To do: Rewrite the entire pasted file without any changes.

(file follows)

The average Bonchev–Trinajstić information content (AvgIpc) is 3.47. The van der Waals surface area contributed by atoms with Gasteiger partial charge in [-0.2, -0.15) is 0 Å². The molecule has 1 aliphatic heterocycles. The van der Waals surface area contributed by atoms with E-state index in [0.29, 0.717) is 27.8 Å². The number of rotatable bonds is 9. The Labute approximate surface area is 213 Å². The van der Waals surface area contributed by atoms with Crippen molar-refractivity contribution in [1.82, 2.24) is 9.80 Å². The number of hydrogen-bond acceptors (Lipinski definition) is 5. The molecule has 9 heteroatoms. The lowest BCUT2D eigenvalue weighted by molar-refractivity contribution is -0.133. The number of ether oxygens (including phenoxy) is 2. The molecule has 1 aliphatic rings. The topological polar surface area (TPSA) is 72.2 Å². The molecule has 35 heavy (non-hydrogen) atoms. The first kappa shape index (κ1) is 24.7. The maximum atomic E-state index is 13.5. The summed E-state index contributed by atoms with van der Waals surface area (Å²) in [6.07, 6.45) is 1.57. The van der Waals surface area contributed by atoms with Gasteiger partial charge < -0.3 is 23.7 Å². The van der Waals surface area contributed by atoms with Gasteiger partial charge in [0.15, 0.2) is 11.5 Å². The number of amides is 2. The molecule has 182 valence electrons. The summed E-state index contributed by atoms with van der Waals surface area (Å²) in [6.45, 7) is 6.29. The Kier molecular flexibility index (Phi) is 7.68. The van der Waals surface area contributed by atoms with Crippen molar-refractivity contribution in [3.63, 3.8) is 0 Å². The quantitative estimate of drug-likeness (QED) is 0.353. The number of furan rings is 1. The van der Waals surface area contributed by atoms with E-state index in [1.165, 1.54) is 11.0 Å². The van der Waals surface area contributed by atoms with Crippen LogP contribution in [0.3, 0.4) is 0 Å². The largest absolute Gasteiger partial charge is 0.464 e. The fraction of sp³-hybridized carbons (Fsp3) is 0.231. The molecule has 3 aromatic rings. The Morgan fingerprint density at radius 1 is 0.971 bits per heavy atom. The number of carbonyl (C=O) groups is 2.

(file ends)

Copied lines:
The average Bonchev–Trinajstić information content (AvgIpc) is 3.47. The van der Waals surface area contributed by atoms with Gasteiger partial charge in [-0.2, -0.15) is 0 Å². The molecule has 1 aliphatic heterocycles. The van der Waals surface area contributed by atoms with E-state index in [0.29, 0.717) is 27.8 Å². The number of rotatable bonds is 9. The Labute approximate surface area is 213 Å². The van der Waals surface area contributed by atoms with Crippen molar-refractivity contribution in [1.82, 2.24) is 9.80 Å². The number of hydrogen-bond acceptors (Lipinski definition) is 5. The molecule has 9 heteroatoms. The lowest BCUT2D eigenvalue weighted by molar-refractivity contribution is -0.133. The number of ether oxygens (including phenoxy) is 2. The molecule has 1 aliphatic rings. The topological polar surface area (TPSA) is 72.2 Å². The molecule has 35 heavy (non-hydrogen) atoms. The first kappa shape index (κ1) is 24.7. The maximum atomic E-state index is 13.5. The summed E-state index contributed by atoms with van der Waals surface area (Å²) in [6.07, 6.45) is 1.57. The van der Waals surface area contributed by atoms with Gasteiger partial charge < -0.3 is 23.7 Å². The van der Waals surface area contributed by atoms with Gasteiger partial charge in [0.15, 0.2) is 11.5 Å². The number of amides is 2. The molecule has 182 valence electrons. The summed E-state index contributed by atoms with van der Waals surface area (Å²) in [6.45, 7) is 6.29. The Kier molecular flexibility index (Phi) is 7.68. The van der Waals surface area contributed by atoms with Crippen molar-refractivity contribution in [3.63, 3.8) is 0 Å². The quantitative estimate of drug-likeness (QED) is 0.353. The number of furan rings is 1. The van der Waals surface area contributed by atoms with E-state index in [1.165, 1.54) is 11.0 Å². The van der Waals surface area contributed by atoms with Crippen LogP contribution in [0.3, 0.4) is 0 Å². The largest absolute Gasteiger partial charge is 0.464 e. The fraction of sp³-hybridized carbons (Fsp3) is 0.231. The molecule has 3 aromatic rings. The Morgan fingerprint density at radius 1 is 0.971 bits per heavy atom. The number of carbonyl (C=O) groups is 2.